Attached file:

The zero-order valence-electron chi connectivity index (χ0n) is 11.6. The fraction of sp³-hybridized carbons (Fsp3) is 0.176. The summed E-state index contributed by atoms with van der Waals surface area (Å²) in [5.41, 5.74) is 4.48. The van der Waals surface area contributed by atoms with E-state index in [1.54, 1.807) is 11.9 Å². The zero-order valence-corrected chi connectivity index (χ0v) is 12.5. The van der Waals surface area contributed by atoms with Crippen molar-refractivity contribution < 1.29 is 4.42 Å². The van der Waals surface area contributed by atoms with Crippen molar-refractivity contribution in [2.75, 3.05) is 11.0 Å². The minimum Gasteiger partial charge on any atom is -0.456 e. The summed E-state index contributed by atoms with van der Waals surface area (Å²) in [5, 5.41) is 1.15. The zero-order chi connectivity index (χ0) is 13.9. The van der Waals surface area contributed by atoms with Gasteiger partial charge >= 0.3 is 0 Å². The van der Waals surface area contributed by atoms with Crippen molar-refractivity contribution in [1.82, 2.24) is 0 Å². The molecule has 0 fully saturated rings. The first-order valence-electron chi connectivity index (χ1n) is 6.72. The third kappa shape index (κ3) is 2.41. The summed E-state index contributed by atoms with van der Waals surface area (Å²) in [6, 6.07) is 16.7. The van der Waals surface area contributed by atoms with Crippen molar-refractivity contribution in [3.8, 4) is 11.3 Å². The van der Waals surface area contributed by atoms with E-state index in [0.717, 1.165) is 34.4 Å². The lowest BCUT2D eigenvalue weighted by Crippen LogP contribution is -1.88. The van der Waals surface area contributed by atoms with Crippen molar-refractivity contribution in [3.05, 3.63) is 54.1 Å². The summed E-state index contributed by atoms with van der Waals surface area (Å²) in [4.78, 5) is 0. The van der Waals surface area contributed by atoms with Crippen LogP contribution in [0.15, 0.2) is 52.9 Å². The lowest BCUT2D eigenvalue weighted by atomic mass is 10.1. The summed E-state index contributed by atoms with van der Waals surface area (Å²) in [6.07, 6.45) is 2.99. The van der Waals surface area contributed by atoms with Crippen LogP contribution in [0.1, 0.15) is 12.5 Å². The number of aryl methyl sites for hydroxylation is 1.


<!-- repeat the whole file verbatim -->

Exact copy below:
The zero-order valence-electron chi connectivity index (χ0n) is 11.6. The fraction of sp³-hybridized carbons (Fsp3) is 0.176. The summed E-state index contributed by atoms with van der Waals surface area (Å²) in [5.41, 5.74) is 4.48. The van der Waals surface area contributed by atoms with E-state index in [1.54, 1.807) is 11.9 Å². The zero-order valence-corrected chi connectivity index (χ0v) is 12.5. The van der Waals surface area contributed by atoms with Crippen molar-refractivity contribution < 1.29 is 4.42 Å². The van der Waals surface area contributed by atoms with Crippen molar-refractivity contribution in [2.75, 3.05) is 11.0 Å². The minimum Gasteiger partial charge on any atom is -0.456 e. The summed E-state index contributed by atoms with van der Waals surface area (Å²) in [5, 5.41) is 1.15. The zero-order chi connectivity index (χ0) is 13.9. The van der Waals surface area contributed by atoms with Gasteiger partial charge >= 0.3 is 0 Å². The van der Waals surface area contributed by atoms with Crippen molar-refractivity contribution in [1.82, 2.24) is 0 Å². The molecule has 0 fully saturated rings. The first-order valence-electron chi connectivity index (χ1n) is 6.72. The third kappa shape index (κ3) is 2.41. The summed E-state index contributed by atoms with van der Waals surface area (Å²) in [6, 6.07) is 16.7. The van der Waals surface area contributed by atoms with Crippen molar-refractivity contribution in [3.8, 4) is 11.3 Å². The van der Waals surface area contributed by atoms with E-state index in [0.717, 1.165) is 34.4 Å². The lowest BCUT2D eigenvalue weighted by Crippen LogP contribution is -1.88. The van der Waals surface area contributed by atoms with Crippen molar-refractivity contribution in [3.05, 3.63) is 54.1 Å². The summed E-state index contributed by atoms with van der Waals surface area (Å²) in [4.78, 5) is 0. The van der Waals surface area contributed by atoms with Crippen LogP contribution in [0.15, 0.2) is 52.9 Å². The lowest BCUT2D eigenvalue weighted by atomic mass is 10.1. The summed E-state index contributed by atoms with van der Waals surface area (Å²) in [6.07, 6.45) is 2.99. The van der Waals surface area contributed by atoms with Crippen LogP contribution in [0.1, 0.15) is 12.5 Å². The number of aryl methyl sites for hydroxylation is 1.